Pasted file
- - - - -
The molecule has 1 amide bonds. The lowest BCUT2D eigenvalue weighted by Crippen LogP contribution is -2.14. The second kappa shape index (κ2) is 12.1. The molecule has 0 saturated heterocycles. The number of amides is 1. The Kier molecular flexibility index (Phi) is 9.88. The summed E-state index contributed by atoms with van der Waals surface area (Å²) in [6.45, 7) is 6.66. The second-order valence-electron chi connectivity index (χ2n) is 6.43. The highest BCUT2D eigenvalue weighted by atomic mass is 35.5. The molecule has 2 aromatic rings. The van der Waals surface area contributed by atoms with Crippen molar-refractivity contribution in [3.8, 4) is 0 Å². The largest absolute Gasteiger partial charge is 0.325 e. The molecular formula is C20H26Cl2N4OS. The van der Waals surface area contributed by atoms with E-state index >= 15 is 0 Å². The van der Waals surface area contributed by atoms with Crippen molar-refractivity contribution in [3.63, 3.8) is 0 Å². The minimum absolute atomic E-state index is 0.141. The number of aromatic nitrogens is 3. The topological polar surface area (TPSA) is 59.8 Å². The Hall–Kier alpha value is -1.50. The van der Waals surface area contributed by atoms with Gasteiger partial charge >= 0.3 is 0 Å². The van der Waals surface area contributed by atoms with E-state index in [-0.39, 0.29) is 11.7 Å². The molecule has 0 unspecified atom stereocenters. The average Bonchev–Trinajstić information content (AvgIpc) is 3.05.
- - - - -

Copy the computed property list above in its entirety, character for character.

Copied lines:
The molecule has 1 amide bonds. The lowest BCUT2D eigenvalue weighted by Crippen LogP contribution is -2.14. The second kappa shape index (κ2) is 12.1. The molecule has 0 saturated heterocycles. The number of amides is 1. The Kier molecular flexibility index (Phi) is 9.88. The summed E-state index contributed by atoms with van der Waals surface area (Å²) in [6.45, 7) is 6.66. The second-order valence-electron chi connectivity index (χ2n) is 6.43. The highest BCUT2D eigenvalue weighted by atomic mass is 35.5. The molecule has 2 aromatic rings. The van der Waals surface area contributed by atoms with Crippen molar-refractivity contribution in [3.8, 4) is 0 Å². The largest absolute Gasteiger partial charge is 0.325 e. The molecular formula is C20H26Cl2N4OS. The van der Waals surface area contributed by atoms with E-state index >= 15 is 0 Å². The van der Waals surface area contributed by atoms with Crippen molar-refractivity contribution in [3.63, 3.8) is 0 Å². The minimum absolute atomic E-state index is 0.141. The number of aromatic nitrogens is 3. The topological polar surface area (TPSA) is 59.8 Å². The Hall–Kier alpha value is -1.50. The van der Waals surface area contributed by atoms with Gasteiger partial charge >= 0.3 is 0 Å². The van der Waals surface area contributed by atoms with E-state index in [-0.39, 0.29) is 11.7 Å². The molecule has 0 unspecified atom stereocenters. The average Bonchev–Trinajstić information content (AvgIpc) is 3.05.